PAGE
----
Where Do We Go From Here

It is my belief that certain trends in mankind’s past will continue into the future.  First and foremost, there will be scientific and technological progress.  Mankind will learn more about biology, genetics, physics, and a host of other subjects.  Computer technology will advance, as will space travel, engineering, and the like.

Take these assumptions forward an indefinite period of time; a thousand years or more, tens of thousands if need be.  What might be possible at the furthest reaches of these broad trends?

In my mythology, in the far future there will be practical space travel within the solar system.  There will be many colonies on asteroids, moons, and planets that are functionally self-sustaining. 

Nanotechnology is perfected and able to operate down at the atomic and possibly sub-atomic level. 

Genetic engineering has reached the point where building custom life forms from scratch is possible if one has the right tools. 

The differences between quantum mechanics and relativity theory have been resolved, and we have discovered how to draw vast amounts of energy from the universe itself.  (Or from alternate universes or parallel dimensions or the space between universes or some other techno-babble explanation.  The details here are not important. What matters is that there is nearly unlimited energy that can be tapped and converted to a myriad of uses.)

The Daemons in these Details

But I do not have a utopian view of the future.  There are now, and will continue to be, those who oppose progress of the nature I describe.  We have terrorist and dictators now who seek to disrupt the stability and peace of our world.  Who, if given a chance, would cast us into a dark age.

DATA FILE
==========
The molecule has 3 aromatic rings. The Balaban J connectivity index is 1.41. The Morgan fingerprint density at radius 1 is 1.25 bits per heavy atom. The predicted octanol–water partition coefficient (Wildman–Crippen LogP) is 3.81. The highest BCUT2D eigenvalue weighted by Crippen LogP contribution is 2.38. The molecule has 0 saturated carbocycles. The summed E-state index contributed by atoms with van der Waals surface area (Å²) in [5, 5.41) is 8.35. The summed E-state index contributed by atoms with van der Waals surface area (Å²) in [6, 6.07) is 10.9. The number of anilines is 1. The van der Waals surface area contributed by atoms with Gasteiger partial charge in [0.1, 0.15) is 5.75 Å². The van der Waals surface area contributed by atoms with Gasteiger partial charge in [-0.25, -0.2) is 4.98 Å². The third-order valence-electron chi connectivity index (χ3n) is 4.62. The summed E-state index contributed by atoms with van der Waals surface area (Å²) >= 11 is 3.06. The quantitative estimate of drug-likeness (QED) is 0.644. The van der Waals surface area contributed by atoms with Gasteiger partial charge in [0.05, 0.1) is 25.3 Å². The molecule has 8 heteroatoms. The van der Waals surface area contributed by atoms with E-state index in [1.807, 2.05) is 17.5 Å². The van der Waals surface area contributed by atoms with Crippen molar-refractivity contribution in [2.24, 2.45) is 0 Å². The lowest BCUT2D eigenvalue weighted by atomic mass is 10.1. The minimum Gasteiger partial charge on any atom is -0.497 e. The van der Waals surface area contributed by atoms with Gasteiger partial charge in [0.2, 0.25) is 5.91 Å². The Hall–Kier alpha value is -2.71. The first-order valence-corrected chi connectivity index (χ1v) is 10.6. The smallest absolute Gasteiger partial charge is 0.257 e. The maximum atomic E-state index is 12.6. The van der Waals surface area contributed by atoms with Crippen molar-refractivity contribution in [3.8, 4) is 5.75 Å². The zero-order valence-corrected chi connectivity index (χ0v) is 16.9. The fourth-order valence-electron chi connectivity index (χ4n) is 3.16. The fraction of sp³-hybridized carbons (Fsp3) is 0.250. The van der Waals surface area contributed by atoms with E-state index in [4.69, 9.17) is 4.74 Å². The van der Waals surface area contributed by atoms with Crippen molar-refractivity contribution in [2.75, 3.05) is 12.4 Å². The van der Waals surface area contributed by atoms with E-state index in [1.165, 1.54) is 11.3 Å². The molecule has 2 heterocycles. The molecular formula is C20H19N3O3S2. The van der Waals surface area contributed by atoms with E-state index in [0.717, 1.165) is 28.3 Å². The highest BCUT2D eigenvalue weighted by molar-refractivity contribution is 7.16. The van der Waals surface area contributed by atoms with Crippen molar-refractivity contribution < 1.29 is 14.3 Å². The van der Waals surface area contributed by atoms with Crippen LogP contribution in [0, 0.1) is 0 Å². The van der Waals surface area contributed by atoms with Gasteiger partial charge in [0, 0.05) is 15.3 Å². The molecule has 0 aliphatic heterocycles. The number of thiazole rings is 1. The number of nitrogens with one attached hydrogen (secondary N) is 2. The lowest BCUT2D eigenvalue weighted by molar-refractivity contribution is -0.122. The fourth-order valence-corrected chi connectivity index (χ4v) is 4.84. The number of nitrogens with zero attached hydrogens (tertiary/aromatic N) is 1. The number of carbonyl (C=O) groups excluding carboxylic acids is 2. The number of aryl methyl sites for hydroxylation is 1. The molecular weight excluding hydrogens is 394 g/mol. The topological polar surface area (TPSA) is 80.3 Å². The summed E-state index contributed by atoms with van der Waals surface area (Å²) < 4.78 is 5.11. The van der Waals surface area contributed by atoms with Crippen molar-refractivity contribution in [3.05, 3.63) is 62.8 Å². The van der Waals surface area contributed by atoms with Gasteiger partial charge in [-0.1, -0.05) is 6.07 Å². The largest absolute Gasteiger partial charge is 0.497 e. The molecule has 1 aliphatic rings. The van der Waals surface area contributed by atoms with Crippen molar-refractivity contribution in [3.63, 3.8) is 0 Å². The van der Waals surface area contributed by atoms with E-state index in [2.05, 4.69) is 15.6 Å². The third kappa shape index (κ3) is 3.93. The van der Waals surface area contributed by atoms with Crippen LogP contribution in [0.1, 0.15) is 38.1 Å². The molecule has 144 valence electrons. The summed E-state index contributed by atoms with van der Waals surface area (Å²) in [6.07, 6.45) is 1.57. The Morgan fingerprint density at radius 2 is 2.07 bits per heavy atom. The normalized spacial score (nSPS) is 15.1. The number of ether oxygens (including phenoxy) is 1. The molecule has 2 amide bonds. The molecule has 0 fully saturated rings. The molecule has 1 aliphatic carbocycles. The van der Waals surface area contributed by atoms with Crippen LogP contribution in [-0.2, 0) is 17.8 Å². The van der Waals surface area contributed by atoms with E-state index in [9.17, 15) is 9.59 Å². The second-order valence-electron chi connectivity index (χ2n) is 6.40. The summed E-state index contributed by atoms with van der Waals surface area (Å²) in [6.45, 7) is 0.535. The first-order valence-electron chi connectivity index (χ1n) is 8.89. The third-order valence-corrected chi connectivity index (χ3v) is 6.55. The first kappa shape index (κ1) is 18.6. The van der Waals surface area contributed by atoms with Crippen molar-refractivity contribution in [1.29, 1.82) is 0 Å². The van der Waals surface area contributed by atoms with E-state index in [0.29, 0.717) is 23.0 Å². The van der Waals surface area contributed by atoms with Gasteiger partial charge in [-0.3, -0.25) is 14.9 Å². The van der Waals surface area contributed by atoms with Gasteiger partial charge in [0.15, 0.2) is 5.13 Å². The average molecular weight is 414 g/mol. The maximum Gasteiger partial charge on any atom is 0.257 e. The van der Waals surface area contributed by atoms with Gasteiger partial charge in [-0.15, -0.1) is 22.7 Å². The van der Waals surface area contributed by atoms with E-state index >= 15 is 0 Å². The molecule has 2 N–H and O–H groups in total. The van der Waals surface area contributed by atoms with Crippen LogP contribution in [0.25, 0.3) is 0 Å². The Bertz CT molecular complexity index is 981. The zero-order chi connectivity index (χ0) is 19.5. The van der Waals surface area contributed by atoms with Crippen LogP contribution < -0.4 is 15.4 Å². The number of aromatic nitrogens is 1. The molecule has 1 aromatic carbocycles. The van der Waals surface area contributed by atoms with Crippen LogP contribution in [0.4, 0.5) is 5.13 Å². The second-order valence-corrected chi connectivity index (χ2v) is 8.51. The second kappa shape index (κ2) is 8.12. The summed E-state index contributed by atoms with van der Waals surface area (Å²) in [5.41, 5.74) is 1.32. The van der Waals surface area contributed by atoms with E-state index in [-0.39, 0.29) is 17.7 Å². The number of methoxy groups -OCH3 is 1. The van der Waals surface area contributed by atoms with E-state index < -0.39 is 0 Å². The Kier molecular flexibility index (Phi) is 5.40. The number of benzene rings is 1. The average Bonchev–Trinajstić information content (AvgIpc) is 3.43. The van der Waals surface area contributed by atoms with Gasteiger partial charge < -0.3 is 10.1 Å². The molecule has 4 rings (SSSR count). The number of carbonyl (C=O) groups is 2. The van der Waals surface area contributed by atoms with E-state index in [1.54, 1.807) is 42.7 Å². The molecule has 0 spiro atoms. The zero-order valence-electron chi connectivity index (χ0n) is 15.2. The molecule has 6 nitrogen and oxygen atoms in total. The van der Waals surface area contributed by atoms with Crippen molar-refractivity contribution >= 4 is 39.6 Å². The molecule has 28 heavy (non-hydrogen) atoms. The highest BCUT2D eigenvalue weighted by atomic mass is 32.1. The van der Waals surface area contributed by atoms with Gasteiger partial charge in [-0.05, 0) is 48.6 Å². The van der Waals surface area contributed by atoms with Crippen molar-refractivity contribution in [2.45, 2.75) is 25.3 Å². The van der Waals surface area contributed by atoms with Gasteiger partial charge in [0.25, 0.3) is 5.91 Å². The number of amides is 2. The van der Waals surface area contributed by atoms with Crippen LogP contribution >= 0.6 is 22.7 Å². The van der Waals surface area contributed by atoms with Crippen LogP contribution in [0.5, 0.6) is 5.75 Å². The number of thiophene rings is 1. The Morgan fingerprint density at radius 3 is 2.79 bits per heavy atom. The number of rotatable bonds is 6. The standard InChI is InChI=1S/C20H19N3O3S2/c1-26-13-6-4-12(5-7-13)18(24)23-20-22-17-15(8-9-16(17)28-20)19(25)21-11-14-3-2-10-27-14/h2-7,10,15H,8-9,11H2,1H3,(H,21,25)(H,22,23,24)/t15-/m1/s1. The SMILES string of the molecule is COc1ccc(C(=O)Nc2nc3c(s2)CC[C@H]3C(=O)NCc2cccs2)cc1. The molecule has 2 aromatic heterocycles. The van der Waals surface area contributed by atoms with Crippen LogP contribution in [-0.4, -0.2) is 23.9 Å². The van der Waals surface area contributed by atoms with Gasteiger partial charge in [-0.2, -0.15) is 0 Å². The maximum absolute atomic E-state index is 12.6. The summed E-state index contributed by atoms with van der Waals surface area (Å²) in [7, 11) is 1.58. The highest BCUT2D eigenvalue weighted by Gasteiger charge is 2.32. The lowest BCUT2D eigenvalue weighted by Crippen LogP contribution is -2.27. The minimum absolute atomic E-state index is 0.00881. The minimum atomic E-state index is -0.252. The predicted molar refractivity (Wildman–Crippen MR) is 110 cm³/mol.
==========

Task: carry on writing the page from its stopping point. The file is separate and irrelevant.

I doubt the current batch of thugs have much chance of success, but suppose that desire continues to burn in one form or another for generation after generation.  Suppose evil itself has a form, perhaps intangible, that will return over and over, searching for a way to break the foundations of civilization. 

In my mythology, at the very height of our technological prowess, those who would do great harm found a way to do so.  A way beyond their imaginations or ability to control.  These evil men and women destroyed themselves, and unleashed forces that sent earth spiraling into a new dark age. One which isolates people on earth from their brethren in the space colonies. 

In the process, the destroyers of civilization unleashed Daemons on the world of tomorrow.

Daemons are hybrid humans whose descendants will be called Wizards because of the powers they command which appear to be magical.  Powers rooted in the merger of quantum mechanics, relativity theory, computer science, nanotechnology, biology, and genetic engineering.

I shall go into further details about daemons in a later post.  One point worth noting is that my antagonist, Demiurge, is the last and most powerful of the original daemons.  At the height of his power his name became synonymous with the honorific people hailed him by: God Among Men.

What Is Important To Damon Roth?

The events leading up to the fall of the scientific and technological civilization give rise to the magic that permeates my story.  In a later post I will detail the scientific nature of magic in my mythology, and how its creation resulted in the new dark age.  The key point right now is that Damon Roth and Demiurge are the only characters who have knowledge about the true nature of magic.  This knowledge allows both of them to control people and events in ways impossible for anyone else.

Damon also has detailed information about how the societies on earth and in the space colonies developed.  He knows the strengths and weaknesses in both, understands their history and goals, and is prepared to bend both to his will.